At microwave frequencies, the radiation we observe on the sky tells us about how the universe looked about 380,000 years after the big bang. The statistics of fluctuations in the intensity and polarization of this radiation tell us what the universe is made of and how it has behaved since the Big Bang, and potentially bear the imprints of new physics. A small fraction of these photons have undergone scattering in the recent universe, and the signatures of various scattering processes (called "secondary effects", such as gravitational lensing and interactions with clumps of ionized gas) can act as probes of the total distribution of matter, the sum of neutrino masses, early universe physics, and the astrophysics of galaxies, clusters, and the intergalactic medium. ASU Cosmology Group members work with data from the Atacama Cosmology Telescope (ACT), the Simons Observatory (SO), CMB-S4, and the Fred Young Submillimeter Telescope (FYST) to realize the scientific potential of the cosmic microwave background, and also design new ways to analyze current and future data.

Large-Scale Structure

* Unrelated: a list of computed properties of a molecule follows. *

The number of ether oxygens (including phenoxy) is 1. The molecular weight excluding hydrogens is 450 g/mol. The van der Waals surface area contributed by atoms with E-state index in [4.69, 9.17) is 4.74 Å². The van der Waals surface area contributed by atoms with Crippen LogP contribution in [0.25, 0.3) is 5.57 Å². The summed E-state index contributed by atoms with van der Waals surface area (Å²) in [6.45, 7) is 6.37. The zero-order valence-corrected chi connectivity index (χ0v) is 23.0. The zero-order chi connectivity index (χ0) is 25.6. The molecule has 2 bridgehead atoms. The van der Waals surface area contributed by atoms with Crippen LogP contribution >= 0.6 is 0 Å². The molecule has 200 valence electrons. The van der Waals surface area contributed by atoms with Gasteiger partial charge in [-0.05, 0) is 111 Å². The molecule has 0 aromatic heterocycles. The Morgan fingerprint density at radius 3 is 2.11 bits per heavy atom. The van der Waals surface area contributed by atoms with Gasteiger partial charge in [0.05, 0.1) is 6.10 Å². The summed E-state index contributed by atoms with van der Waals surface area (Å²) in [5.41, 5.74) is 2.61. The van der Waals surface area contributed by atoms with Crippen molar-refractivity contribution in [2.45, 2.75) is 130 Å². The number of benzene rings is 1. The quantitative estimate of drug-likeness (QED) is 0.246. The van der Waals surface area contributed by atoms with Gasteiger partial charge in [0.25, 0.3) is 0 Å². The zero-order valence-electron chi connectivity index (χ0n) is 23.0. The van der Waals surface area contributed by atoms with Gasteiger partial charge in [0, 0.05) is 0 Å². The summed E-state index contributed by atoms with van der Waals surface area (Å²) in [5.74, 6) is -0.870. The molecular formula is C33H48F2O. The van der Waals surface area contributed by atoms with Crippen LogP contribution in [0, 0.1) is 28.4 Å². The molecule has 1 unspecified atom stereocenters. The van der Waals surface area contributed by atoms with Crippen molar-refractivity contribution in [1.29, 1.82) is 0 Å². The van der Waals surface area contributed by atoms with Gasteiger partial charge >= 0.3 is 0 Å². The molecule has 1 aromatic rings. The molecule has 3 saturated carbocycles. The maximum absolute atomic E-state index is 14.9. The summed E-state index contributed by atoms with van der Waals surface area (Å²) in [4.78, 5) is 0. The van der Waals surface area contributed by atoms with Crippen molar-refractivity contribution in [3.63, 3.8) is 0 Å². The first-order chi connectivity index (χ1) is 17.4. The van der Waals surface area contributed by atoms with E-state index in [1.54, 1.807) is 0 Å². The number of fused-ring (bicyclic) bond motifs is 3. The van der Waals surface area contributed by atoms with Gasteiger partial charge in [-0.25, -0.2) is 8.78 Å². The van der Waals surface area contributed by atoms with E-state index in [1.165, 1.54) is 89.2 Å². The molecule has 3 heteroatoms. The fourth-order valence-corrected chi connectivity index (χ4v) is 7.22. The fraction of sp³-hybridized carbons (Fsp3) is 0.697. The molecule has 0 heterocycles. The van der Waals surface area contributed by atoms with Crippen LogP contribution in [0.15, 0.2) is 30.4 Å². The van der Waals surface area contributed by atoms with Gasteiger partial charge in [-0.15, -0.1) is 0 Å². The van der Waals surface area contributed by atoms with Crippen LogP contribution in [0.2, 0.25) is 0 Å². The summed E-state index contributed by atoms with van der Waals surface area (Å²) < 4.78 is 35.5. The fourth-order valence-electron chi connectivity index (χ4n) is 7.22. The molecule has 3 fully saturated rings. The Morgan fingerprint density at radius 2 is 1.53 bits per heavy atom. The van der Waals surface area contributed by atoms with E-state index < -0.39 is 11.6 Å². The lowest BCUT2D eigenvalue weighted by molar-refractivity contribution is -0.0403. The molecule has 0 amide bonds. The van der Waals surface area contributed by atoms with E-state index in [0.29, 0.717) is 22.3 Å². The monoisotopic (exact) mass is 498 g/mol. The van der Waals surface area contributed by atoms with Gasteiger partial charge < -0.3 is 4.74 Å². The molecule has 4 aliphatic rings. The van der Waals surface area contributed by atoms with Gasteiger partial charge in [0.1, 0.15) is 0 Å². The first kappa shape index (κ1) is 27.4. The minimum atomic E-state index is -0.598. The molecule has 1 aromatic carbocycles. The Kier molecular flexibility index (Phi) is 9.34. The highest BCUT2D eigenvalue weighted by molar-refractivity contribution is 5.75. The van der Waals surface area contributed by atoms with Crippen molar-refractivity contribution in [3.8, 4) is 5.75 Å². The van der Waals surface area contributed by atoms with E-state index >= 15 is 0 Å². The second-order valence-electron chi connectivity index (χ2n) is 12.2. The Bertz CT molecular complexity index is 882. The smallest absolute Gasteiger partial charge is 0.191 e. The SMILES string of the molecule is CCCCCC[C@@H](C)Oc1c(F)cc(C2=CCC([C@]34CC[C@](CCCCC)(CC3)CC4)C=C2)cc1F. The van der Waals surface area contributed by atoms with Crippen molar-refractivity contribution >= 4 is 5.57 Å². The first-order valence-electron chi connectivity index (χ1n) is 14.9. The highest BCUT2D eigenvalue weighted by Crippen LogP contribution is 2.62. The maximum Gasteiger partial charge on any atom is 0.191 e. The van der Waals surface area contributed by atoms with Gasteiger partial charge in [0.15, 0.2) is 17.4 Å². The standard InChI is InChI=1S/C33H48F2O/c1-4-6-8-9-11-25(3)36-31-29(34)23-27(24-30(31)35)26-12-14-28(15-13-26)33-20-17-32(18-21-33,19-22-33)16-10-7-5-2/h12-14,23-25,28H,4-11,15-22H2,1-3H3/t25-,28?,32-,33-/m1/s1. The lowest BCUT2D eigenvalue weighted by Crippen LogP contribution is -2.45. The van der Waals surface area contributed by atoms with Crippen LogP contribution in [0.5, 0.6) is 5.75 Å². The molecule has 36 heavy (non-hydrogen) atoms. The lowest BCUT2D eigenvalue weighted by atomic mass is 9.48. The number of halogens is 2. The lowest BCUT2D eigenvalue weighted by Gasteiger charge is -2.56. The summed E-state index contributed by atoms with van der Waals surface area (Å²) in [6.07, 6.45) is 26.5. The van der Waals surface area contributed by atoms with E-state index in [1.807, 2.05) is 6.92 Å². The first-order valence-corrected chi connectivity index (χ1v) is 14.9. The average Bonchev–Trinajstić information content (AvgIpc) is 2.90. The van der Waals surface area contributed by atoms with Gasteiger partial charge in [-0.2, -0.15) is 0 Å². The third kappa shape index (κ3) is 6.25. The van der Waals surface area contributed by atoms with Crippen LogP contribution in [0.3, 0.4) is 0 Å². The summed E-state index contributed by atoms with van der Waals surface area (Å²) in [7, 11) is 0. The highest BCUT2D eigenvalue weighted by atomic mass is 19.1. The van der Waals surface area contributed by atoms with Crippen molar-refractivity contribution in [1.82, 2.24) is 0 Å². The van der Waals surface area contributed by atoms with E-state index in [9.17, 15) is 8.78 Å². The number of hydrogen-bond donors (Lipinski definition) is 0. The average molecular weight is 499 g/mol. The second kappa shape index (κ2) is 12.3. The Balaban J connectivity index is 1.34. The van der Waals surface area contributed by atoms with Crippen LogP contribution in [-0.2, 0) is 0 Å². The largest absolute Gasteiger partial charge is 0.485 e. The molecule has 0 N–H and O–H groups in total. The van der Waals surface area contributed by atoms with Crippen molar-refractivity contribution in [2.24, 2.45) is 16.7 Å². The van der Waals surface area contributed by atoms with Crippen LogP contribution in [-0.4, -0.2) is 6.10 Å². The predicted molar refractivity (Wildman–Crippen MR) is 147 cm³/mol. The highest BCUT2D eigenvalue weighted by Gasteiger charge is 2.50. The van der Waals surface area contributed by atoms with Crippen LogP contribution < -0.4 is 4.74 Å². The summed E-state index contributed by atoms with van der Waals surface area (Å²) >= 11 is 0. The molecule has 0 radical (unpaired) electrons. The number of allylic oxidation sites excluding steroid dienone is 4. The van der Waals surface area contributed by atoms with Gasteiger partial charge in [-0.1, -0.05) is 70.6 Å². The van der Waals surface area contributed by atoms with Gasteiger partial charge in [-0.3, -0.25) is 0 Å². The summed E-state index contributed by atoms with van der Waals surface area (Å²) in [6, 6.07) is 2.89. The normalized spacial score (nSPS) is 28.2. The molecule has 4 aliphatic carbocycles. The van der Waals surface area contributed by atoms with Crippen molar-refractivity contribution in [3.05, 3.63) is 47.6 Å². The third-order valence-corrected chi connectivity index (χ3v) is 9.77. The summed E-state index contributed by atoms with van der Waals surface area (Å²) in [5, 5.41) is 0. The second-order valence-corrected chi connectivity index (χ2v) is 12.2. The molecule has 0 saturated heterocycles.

The large-scale clustering patterns of galaxies and other tracers of large-scale structure can provide clues as to the nature of dark energy, dark matter, and beyond-Standard-Model physics that may be operative in the early universe. At very large distances, these clustering patterns can be cleanly predicted from theory; at very small distances, we must resort to computer simulations; and in the intermediate regime, a perturbative description can be formulated, based on ideas from effective field theories of particle physics. ASU Cosmology group members work across all of these regimes, developing new predictions for large-scale structure and connecting these predictions with observations. Clustering patterns in the distribution of neutral hydrogen gas, as observed in redshifted 21cm radiation, are a potentially powerful probe of large-scale structure, and ASU researchers work with data from telescopes custom-designed to measure this radiation, namely the Canadian Hydrogen Intensity Mapping Experiment (CHIME) and the Canadian Hydrogen Observatory and Radio-transient Detector (CHORD).